cat /proc/version: 3.10.0-957.5.1.el7.x86_64 OK
Xorg -version: 1.20.1 OK
insmod --version: kmod version 20 OK??
ls /lib/libc.so.*: /lib/libc.so.6 OK
pkg-config --modversion vdpau: Package vdpau was not found in the pkg-config search path.

From a yum search vdpau I get this output:

Loaded plugins: langpacks, product-id, search-disabled-repos, subscription-
: manager
============================== N/S matched: vdpau ==============================
libva-vdpau-driver.x86_64 : HW video decode support for VDPAU platforms
libvdpau-devel.i686 : Development files for libvdpau
libvdpau-devel.x86_64 : Development files for libvdpau
libvdpau-docs.noarch : Documentation for libvdpau
libvdpau-va-gl.x86_64 : VDPAU driver with OpenGL/VAAPI back-end
vdpauinfo.x86_64 : Tool to query the capabilities of a VDPAU implementation
libvdpau.i686 : Wrapper library for the Video Decode and Presentation API
libvdpau.x86_64 : Wrapper library for the Video Decode and Presentation API
mesa-vdpau-drivers.x86_64 : Mesa-based DRI drivers

Which should I install, libva-vdpau-driver.x86_64 and/or libva-vdpau-driver.x86_64 and/or libvdpau-va-gl.x86_64?

I don’t know why you’re now asking about vdpau. Which package should you install? None.
Back to the driver:
The driver on your system has previously been installed using the .run installer. If you don’t have any experience with it, it might be better if you switch to a packaged version e.g.
elrepo http://elrepo.org/tiki/tiki-index.php
or negativo17 https://negativo17.org/nvidia-driver/
or rpmfusion https://rpmfusion.org/Howto/NVIDIA
It’s important to get rid of the old driver first by running the .run installer using the --uninstall option
sudo sh NVIDIA.run --uninstall

Hi,

At the start of chapter 2 in nvidia readme for the driver it lists vdpau as a minimum requirement… that is why I was asking. If it will work just the same, i am happy to use one if the premade installations you suggest. Which of the 3 do you recommend as best?

Ok, I understand. That is a bit misleading, though. libvdpau would be needed if an application is vdpau capable but this would be installed as a dependency of that application. So you don’t really have to think about it.
The best repository is the one that you already have added to your system. Listing your repos:
https://www.cyberciti.biz/faq/centos-fedora-redhat-yum-repolist-command-tolist-package-repositories/
If none is added already, maybe go with rpmfusion nonfree, I think it’s the most widespread used one:
https://rpmfusion.org/Configuration

Hi,

As I did not install the original (outdated) driver, how can I find out the version and where can I get the needed file to uninstall (or can I use the latest NVIDIA-Linux-x86_64-418.43.run that I downloaded yesterday to perform the uninstall?

sudo sh NVIDIA.run --uninstall

You can use any recent .run package to uninstall, so just take the one already downloaded.

According to /var/log/nvidia-installer.log, the driver installed on the system is version 390.48 (just one year old). So this is too old for the current card?

I will uninstall with “NVIDIA-Linux-x86_64-390.48.run -uninstall” to try to remove the old driver, then use a pre-packaged install.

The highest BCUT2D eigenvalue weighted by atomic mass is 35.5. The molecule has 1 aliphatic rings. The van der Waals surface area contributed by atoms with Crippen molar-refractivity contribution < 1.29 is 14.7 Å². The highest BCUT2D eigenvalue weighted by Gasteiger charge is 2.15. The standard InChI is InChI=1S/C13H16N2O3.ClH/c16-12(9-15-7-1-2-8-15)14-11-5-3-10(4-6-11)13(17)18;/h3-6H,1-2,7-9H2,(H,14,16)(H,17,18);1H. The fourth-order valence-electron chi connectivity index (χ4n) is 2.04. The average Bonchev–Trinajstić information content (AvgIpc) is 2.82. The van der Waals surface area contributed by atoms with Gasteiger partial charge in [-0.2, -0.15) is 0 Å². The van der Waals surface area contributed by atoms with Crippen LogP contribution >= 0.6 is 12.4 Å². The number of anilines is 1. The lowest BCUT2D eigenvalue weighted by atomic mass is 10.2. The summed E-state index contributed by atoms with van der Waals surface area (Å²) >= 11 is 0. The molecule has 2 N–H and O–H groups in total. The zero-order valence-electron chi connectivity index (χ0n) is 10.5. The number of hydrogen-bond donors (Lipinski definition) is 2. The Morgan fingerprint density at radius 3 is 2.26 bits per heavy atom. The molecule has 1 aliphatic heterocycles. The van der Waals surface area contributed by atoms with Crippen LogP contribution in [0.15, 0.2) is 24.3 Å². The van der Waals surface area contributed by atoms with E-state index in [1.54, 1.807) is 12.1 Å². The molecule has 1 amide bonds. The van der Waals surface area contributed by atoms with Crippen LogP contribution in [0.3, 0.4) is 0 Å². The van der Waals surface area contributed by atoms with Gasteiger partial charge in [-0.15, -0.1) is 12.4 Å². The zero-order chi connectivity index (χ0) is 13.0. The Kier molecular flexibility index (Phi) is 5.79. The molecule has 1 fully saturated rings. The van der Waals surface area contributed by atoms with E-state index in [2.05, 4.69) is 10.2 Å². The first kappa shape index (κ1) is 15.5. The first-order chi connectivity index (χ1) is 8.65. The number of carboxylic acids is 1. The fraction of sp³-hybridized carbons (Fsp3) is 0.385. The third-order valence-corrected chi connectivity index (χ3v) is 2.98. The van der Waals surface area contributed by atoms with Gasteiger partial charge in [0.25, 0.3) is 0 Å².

Looking at Elrepo, it seems to list kmod-nvidia-346.35 as the latest they have (a lot older than 390.48?).

I used nvidia-detect, and it indicates:

Probing for supported NVIDIA devices…
[10de:1c30] NVIDIA Corporation GP106GL [Quadro P2000]
This device requires the current 418.43 NVIDIA driver kmod-nvidia

So I need the very latest driver, it seems?

According to:
https://centos.pkgs.org/7/elrepo-x86_64/kmod-nvidia-418.43-1.el7_6.elrepo.x86_64.rpm.html
latest elrepo package is 418.43, which is the latest available driver released by nvidia. With your card, you should always use the latest.

Turns out it was super easy to install the latest driver. I found under Gnome UI, the latest driver was listed under Applications/System Tools/Software UI. Searched for nvidia and found “NVIDIA OpenGL X11 display driver files” which found the latest driver “nvidia-x11-drv-418.43-1.el7_6.elrepo”. I clicked “update”, then rebooted and viola all is working. glxinfo reports Nvidia. /var/log/Xorg.0.log shows Nvidia used with no error, and nvidia-smi reports nvidia in use.

And my previous graphics artifacts / black screens are gone!

I was earlier confused when I went to elrepo.org and it does not show new drivers. Poking around there again I still cannot find them. But I see you found them in centos.pkgs.org, though.

The software mgmt system under Gnome on my RHEL system found the latest nvidia driver and it all just worked with one click (installed nvidia driver from elrepo, plus dependencies from rhel-7-workstation-rpms including vdpau, vulcan, glvnd-opengl etc). Phew!

Thanks for all of the help and advice.

Yikes! OK, my Nvidia graphics card is now running properly it seems. But in the process of updating the nvidia driver with nvidia-x11-drv-418.43-1.el7_6.elrepo, I HAVE NOW LOST CPU’s 4 - 95 of my system (only CPU’s 0 - 3 are online).

What might have happened? Does the Nvidia driver install update some setting on CPU’s?

Help please!

Installing a graphics driver shouldn’t have that kind of impact.
Please create and attach a new nvidia-bug-report.log

I rebooted a second time and all cores are there. No idea what happened, but seems to have resolved itself.